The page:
The opinions voiced in this material are for general information only and are not intended to provide specific advice or recommendations for any individual.

© 2012 S&P Capital IQ Financial Communications. All rights reserved.

Is a Rollover Right for You?

If you’ve recently changed jobs — or maybe changed jobs a few times over the years — you may be juggling multiple retirement plan accounts. While it’s certainly acceptable to leave your money in your former employer’s plan (as long as your balance is over $5,000, your old employer can’t cash you out), in many instances it might be a better idea to consolidate your assets.

Consolidation can help make administering and allocating your assets much simpler.1 Having your entire retirement portfolio summarized on one statement makes it easier to track performance and make changes.

But before you initiate a rollover, be sure to compare the investment options and their associated fees in your old plan with those in your new plan.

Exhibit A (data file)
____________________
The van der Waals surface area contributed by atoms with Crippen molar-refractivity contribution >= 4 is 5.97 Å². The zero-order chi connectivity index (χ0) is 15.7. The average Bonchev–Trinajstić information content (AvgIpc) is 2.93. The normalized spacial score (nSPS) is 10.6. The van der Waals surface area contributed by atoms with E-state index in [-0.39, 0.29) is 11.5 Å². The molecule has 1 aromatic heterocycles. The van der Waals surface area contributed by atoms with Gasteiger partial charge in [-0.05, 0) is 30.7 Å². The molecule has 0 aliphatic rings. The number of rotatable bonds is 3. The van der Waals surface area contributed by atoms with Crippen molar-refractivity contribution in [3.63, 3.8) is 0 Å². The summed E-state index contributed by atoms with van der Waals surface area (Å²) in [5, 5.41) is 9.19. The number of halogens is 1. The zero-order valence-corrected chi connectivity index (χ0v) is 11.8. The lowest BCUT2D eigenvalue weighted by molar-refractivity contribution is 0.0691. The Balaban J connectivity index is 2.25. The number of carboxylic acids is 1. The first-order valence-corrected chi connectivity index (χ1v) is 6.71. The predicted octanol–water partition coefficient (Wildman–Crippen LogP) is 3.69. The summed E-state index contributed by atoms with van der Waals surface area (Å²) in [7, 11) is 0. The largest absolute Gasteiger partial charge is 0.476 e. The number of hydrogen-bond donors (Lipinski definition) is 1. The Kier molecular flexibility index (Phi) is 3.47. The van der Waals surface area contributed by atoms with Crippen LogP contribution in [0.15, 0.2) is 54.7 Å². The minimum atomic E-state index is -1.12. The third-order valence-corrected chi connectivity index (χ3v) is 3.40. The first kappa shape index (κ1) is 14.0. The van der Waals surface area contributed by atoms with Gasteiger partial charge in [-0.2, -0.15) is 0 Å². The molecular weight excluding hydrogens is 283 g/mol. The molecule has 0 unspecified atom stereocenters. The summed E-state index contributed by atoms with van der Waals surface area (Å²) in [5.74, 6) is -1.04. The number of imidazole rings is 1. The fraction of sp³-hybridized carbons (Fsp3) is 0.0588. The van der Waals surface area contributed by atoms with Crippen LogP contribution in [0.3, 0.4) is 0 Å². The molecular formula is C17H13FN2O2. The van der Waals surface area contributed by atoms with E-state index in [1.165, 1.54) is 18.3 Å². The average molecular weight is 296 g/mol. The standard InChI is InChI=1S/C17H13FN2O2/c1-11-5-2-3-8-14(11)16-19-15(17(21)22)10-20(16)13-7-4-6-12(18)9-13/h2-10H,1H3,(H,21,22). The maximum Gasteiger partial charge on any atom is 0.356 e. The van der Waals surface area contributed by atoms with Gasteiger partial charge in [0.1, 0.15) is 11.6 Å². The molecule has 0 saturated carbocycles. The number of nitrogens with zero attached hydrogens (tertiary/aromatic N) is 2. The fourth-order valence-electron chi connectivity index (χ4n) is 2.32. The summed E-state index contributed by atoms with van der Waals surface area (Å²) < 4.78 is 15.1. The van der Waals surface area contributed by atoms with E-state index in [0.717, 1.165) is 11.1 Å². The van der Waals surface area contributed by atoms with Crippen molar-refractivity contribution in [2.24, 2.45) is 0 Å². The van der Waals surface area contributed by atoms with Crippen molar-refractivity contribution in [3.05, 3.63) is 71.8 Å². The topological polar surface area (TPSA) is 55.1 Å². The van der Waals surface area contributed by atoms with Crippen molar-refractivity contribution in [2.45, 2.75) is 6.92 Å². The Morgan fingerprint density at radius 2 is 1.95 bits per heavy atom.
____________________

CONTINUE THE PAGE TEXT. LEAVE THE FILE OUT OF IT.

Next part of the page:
• Were you able to properly diversify your assets in your old plan?1 If your investment choices were limited, you probably want to move your old account into your new account.
  • Are the investment fees higher or lower than those in your current plan? If you were paying more at your old plan, it’s a good reason to move your assets to a plan with lower investment fees.
  • Are you satisfied with the investment choices and fees charged in your current plan? If you’re not happy with your current plan — and weren’t crazy about your old plan — you can always roll over your old plan assets into an IRA.